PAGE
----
Sam Cooke: Twistin' The Night Away (LP, 180g Vinyl)
(Not Now Music) 12 tracks, special collectors edition.
Sam Cooke's single Twistin' The Night Away became an instant hit upon release, and consequently the LP His smash hit - and 11 more like it! quickly followed. The title doesn't quite live up to its promise, but with this record and his charismatic way of singing, Cooke achieved an absolute breakthrough.
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It’s part of R&B legend that Sam Cooke began his recording career singing gospel at Specialty Records, and that in June of 1956, he wrote to company president Art Rupe, saying, "A friend I've been knowing for quite some time asked me if I would consider recording some popular ballads for one of the major recording companies. I told him yes." Cooke's plan was to cut pop records "under another name. And I would continue to record and sing with the group. I have my material ready and all I need is an okay from you." Rupe's answer was swiftly and emphatically negative, but he agreed to let Cooke record some pop material pseudonymously for Specialty. Rupe had made stars of Lloyd Price, Larry Williams and Little Richard, and thought rock 'n' roll was meant to be as tough and unforgiving as gospel. Clearly, Cooke thought otherwise.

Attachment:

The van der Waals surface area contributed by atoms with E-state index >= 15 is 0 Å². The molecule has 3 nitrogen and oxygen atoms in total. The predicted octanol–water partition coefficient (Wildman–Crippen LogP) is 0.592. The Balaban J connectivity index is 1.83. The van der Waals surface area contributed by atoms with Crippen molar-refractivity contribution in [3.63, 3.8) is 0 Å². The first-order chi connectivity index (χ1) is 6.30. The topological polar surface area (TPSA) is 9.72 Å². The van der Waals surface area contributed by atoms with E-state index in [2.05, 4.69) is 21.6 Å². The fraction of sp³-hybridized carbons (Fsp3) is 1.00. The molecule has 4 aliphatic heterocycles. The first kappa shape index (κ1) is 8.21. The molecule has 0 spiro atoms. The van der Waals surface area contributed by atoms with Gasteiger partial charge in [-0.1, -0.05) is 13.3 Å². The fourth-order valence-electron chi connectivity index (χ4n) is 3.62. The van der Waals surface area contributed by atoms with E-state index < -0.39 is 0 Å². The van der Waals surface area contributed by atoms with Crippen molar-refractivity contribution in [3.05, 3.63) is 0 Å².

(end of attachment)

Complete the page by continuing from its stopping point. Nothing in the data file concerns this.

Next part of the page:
Rupe became furious when Cooke and his producer, Bumps Blackwell, hired a white chorus for a session, and things only became worse as Cooke demanded more money. Rupe finally told Blackwell that he could forego some bonuses and take the Sam Cooke tapes. Blackwell agreed, and left with You Send Me. It was, Rupe admits, the worst business decision of his life, and his only recourse was to take a demo tape that Cooke had recorded in April 1957 and overdub it on November 1 with guitarist Rene Hall and the same background singers he’d hated on You Send Me. Together, they approximated the sound of Cooke’s new hit, and it was only apparent in a couple of spots that this was a concocted master.
It was a successful move in that I’ll Come Running Back To You reached #1 on the R&B charts and #18 on the pop charts, but the bad news for Rupe was that the bottom of the barrel was in sight.